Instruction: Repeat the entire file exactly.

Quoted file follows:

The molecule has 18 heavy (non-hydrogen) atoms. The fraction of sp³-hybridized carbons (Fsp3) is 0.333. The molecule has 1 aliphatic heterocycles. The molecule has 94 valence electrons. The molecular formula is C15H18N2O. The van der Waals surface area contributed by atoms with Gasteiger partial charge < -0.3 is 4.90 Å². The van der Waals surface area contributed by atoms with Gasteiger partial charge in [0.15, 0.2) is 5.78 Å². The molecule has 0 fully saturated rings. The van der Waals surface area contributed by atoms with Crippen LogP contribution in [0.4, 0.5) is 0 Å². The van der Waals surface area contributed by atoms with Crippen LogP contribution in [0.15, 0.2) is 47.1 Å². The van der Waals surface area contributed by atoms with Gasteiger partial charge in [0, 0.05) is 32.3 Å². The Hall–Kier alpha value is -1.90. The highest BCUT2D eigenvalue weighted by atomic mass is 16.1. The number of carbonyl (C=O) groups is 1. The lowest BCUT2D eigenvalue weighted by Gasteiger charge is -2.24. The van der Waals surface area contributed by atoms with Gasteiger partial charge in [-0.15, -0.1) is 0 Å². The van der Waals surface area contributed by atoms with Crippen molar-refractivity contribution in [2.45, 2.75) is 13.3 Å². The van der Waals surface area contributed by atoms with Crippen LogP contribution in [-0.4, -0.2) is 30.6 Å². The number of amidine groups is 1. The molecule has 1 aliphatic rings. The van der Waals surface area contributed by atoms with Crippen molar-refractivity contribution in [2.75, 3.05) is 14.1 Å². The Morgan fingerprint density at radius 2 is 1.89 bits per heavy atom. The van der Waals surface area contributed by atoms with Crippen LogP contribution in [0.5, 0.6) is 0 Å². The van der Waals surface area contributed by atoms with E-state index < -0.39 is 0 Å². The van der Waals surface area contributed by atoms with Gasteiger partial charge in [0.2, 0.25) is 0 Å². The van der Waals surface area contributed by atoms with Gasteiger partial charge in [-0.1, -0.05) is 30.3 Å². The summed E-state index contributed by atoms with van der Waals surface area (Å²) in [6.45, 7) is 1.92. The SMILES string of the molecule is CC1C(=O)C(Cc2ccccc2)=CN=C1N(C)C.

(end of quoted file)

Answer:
The molecule has 18 heavy (non-hydrogen) atoms. The fraction of sp³-hybridized carbons (Fsp3) is 0.333. The molecule has 1 aliphatic heterocycles. The molecule has 94 valence electrons. The molecular formula is C15H18N2O. The van der Waals surface area contributed by atoms with Gasteiger partial charge < -0.3 is 4.90 Å². The van der Waals surface area contributed by atoms with Gasteiger partial charge in [0.15, 0.2) is 5.78 Å². The molecule has 0 fully saturated rings. The van der Waals surface area contributed by atoms with Crippen LogP contribution in [0.4, 0.5) is 0 Å². The van der Waals surface area contributed by atoms with Crippen LogP contribution in [0.15, 0.2) is 47.1 Å². The van der Waals surface area contributed by atoms with Gasteiger partial charge in [0, 0.05) is 32.3 Å². The Hall–Kier alpha value is -1.90. The highest BCUT2D eigenvalue weighted by atomic mass is 16.1. The number of carbonyl (C=O) groups is 1. The lowest BCUT2D eigenvalue weighted by Gasteiger charge is -2.24. The van der Waals surface area contributed by atoms with Gasteiger partial charge in [-0.15, -0.1) is 0 Å². The van der Waals surface area contributed by atoms with Crippen molar-refractivity contribution in [2.45, 2.75) is 13.3 Å². The van der Waals surface area contributed by atoms with Crippen LogP contribution in [-0.4, -0.2) is 30.6 Å². The number of amidine groups is 1. The molecule has 1 aliphatic rings. The van der Waals surface area contributed by atoms with Crippen molar-refractivity contribution in [2.75, 3.05) is 14.1 Å². The Morgan fingerprint density at radius 2 is 1.89 bits per heavy atom. The van der Waals surface area contributed by atoms with Crippen LogP contribution in [0.5, 0.6) is 0 Å². The van der Waals surface area contributed by atoms with E-state index < -0.39 is 0 Å². The van der Waals surface area contributed by atoms with Gasteiger partial charge in [0.2, 0.25) is 0 Å². The van der Waals surface area contributed by atoms with Gasteiger partial charge in [-0.1, -0.05) is 30.3 Å². The summed E-state index contributed by atoms with van der Waals surface area (Å²) in [6.45, 7) is 1.92. The SMILES string of the molecule is CC1C(=O)C(Cc2ccccc2)=CN=C1N(C)C.